Marlborough is New Zealand's largest grape-growing and wine-making region, and has offered safe harbour to travellers for centuries.
Marlborough History Overview
For centuries, Marlborough has offered safe harbour to travellers. First to Māori traders and war parties; then to European explorers, such as Captain James Cook and Dumont D'Urville; and now to visitors seeking new landscapes and rejuvenating experiences.
If you arrive in the region by sea or air, the intricate detail of the Marlborough Sounds engages your interest immediately. Māori legend describes the entire South Island as Maui's waka (canoe), wrecked on a reef during a fishing expedition. The shattered bow of the canoe became the Sounds.
At the outer edges of the Marlborough Sounds, New Zealand's fifth largest land mass offers a quiet sanctuary from the modern world.
Large areas of ancient native forest provide an attractive setting for hiking. Sweeping views across the surrounding ocean and Marlborough Sounds reward those who climb to the peaks. Free from most mammalian predators, the island has plenty of birdlife and the dawn chorus is particularly memorable.
The island is named after the French explorer, Admiral Jules Cesar Dumont D'Urville. He came close to losing his ship, the Astrolabe, as he navigated the treacherous currents that sweep through French Pass between the island and the mainland.
Halfway between Blenheim and Nelson, where a bridge crosses the Pelorus River, there is a beautiful scenic reserve that has some of the most accessible examples of mature native forest in the Marlborough region.
The valley was the site of a massacre of the Ngati Kuia and Ngati Apa tribes by the Māori chief Te Rauparaha, who came from the North Island coast, west of Wellington.
The first Europeans to arrive in 1843 found a few remaining Māori people producing flax for Te Rauparaha. The original route to Nelson went through the reserve site and over the Maungatapu Saddle. Later, the path that the road follows today was discovered, and a bridge was built across the Pelorus River around 1860.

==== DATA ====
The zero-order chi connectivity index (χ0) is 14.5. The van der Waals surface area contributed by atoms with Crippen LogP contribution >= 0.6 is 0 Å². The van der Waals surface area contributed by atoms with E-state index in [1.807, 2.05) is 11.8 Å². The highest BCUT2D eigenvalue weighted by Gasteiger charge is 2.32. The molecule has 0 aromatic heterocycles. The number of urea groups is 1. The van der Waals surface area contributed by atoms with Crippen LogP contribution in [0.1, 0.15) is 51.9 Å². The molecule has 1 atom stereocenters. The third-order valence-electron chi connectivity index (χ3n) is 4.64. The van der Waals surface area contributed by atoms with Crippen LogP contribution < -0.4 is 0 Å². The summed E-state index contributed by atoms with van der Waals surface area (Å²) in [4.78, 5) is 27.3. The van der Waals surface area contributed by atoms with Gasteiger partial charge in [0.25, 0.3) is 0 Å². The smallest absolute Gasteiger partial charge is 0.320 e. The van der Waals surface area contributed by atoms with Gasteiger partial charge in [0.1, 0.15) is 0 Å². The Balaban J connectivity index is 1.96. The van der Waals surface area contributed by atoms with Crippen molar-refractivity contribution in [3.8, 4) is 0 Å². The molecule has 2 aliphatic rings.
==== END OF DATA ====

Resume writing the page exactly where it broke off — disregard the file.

The Pelorus Bridge location was set aside for a future township, but in the early 1900s this was changed to preserve the area's natural beauty. The present bridge was built in the 1950s.
The story of Tuhirangi, otherwise known as Pelorus Jack
Tuhirangi was the taniwha who guided Kupe's ship from Hawaiki, the ancestral home of the Māori people. On arrival in Aotearoa, Tuhirangi took up residence in the dangerous waters at Te Au-miti (French Pass). He lives in a cave known as Kaikaiawaro.
In the late 19th century, a white dolphin frequented a stretch of water just north of French Pass. The dolphin regularly met and accompanied passing ships. Māori people naturally recognised the dolphin as Tuhirangi, while the European settlers called it Pelorus Jack.
Useful Marlborough Links
To help plan your Marlborough holiday choose from the main categories below:
- Marlborough Accommodation
- Marlborough Tours
- Marlborough Attractions and Activities
- Marlborough Transport
- Marlborough Dining
- Marlborough Shopping
- Marlborough Visitor Information
Marlborough Region Information
Key information and facts about the Marlborough region.
Major activities and attractions in the Marlborough region.